The 2016 Cubs put up maybe the best defensive season in baseball history while last year they truly looked hungover.

After a big of a slow start to 2018, the Cubs are feelin' more of that '16 swag.

If you watched either of the wins against the Los Angeles Dodgers this week at Wrigley Field, it's clear to see why: the defense.

"I like the defense," Maddon said of his team last week. "I'm into the defense. There's a tightness about the group. There's a closeness about the group. Not saying last year wasn't like that, but this group is definitely trending more in the '16 direction regarding interacting.

"If anything — and the one thing that makes me extremely pleased — would be the continuation of the defense. We've fed so much off our defense in '16. We've been doing that more recently again. We do so much good out there, then we come in and it gets kinda electric in the dugout. I'd like to see that trend continue on defense."

The Cubs scored only 2 runs in 10 innings in the second game against the Dodgers Tuesday night and managed just 4 runs in the finale Wednesday. Yet their gloves helped hold the Dodgers to only 1 run combined between the two games.

Wednesday's game was a defensive clinic, with Jason Heyward throwing out Chris Taylor at home plate with an incredible tag by Willson Contreras while Javy Baez, Albert Almora Jr., Kris Bryant and Kyle Schwarber all hit the ground to make sprawling/diving plays.

"[Almora] comes in and dives for one and I'm just like, 'OK, I'm done clapping for you guys,'" Jon Lester, Wednesday's winning pitcher, joked. "It's expected now that these guys make these plays. It's fun on our end. It's the, 'Here, hit it. Our guys are really good out there and they're gonna run it down.'"

The Heyward throw, in particular, jacked the team up. 

Maddon compared it to a grand slam with how much energy it provided the Cubs. Almora said he momentarily lost his voice because he was screaming so much at the play.

There was also Baez making plays in the hole at shortstop, then switching over to second base and turning a ridiculous unassisted double play on a liner in the 8th inning.

"That's what we're capable of doing," Maddon said. "In the past, when we've won on a high level, we've played outstanding defense. It never gets old to watch that kind of baseball."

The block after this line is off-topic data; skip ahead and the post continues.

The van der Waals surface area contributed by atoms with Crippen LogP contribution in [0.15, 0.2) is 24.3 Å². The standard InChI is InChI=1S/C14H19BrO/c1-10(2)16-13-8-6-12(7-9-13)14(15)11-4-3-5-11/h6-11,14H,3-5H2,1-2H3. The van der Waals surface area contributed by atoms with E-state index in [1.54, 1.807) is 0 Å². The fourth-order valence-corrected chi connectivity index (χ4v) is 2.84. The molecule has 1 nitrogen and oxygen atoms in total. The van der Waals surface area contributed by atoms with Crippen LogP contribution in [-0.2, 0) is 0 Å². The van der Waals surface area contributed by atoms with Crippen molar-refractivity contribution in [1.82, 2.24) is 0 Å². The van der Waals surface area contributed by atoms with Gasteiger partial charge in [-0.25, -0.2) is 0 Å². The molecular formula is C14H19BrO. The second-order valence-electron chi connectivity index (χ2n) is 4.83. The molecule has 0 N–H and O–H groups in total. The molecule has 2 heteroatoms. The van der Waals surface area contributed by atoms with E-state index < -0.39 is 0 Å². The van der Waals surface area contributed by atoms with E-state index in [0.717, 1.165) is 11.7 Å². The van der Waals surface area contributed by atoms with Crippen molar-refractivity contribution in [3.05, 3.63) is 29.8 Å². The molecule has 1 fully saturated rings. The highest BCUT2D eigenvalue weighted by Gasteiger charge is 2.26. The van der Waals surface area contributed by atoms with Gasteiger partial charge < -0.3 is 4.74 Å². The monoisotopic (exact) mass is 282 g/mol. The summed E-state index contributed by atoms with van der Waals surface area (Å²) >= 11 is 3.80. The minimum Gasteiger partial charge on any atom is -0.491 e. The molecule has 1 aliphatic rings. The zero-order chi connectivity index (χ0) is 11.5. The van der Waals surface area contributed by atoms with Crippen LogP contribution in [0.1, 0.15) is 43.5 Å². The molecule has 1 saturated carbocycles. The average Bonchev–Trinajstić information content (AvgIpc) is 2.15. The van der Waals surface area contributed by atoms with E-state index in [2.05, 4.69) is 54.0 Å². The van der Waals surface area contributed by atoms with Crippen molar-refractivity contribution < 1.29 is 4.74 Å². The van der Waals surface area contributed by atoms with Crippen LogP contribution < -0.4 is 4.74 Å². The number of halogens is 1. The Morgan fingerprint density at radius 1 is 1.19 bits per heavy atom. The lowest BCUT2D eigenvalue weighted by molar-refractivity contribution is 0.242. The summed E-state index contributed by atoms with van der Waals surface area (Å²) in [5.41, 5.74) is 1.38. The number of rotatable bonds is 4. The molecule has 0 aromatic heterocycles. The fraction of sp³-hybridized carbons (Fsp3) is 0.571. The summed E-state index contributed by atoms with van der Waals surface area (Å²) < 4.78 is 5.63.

The Cubs are back to forcing opposing hitters to jog off the field, shaking their head in frustration and disbelief.

"It could be so dispiriting to the other side when you make plays like that," Maddon said. "And also it's buoyant to your pitchers. So there's all kinds of good stuff goin' on there."

A lot of that is the play of the outfield, with Almora back to himself after a down 2017 season and Schwarber turning into a plus-rated defensive outfield.

After finishing 19th in baseball in outfield assists last season, the Cubs are currently tied for 6th with 14 outfield assists this year.

Schwarber has 7 alone, which is already as many as he tallied in the entire 2017 season.

"I feel like they'll learn quickly on Schwarber, if they haven't yet," Heyward said. "You gotta earn that respect. You gotta earn that sense of caution from the third base coach.

"But please keep running on me in those situations. I want it to happen."

Brandon Morrow has a healthy sense of humor about his pants-related injury

Brandon Morrow has a healthy sense of humor about his pants-related injury

Brandon Morrow's body may not be healthy, but his sense of humor sure isn't on the disabled list.

The Cubs closer had to go on the DL Wednesday after he injured his back changing out of his pants early Monday morning when the Cubs returned home to Chicago after a Sunday night game in St. Louis.

The story made national rounds, not only in the baseball world, but resonating with non-sports fans, as well. After all, it's not every day a guy who gets paid millions for his athletic endeavors injures himself on a mundane every day activity.

But it's all good, because even Morrow can find the humor in the situation, Tweeting this out Thursday afternoon:

Morrow's back tightened up on him and didn't loosen up enough the next two days, making him unavailable for the Cubs doubleheader Tuesday at Wrigley Field.

The team decided to put him on the shelf Wednesday morning so an already-gassed bullpen wouldn't have more pressure during this stretch of 14 games in 13 days.

The Cubs are in Cincinnati this weekend for a four-game series with the Reds. Morrow is eligible to return from the DL next Wednesday in Los Angeles as the Cubs once again take on the Dodgers — Morrow's old team.

The 33-year-old pitcher is 16-for-17 in save chances this year while posting a 1.59 ERA, 1.15 WHIP and 25 strikeouts in 22.2 innings. He's only given up a run in 2 of his 26 outings as a Cub.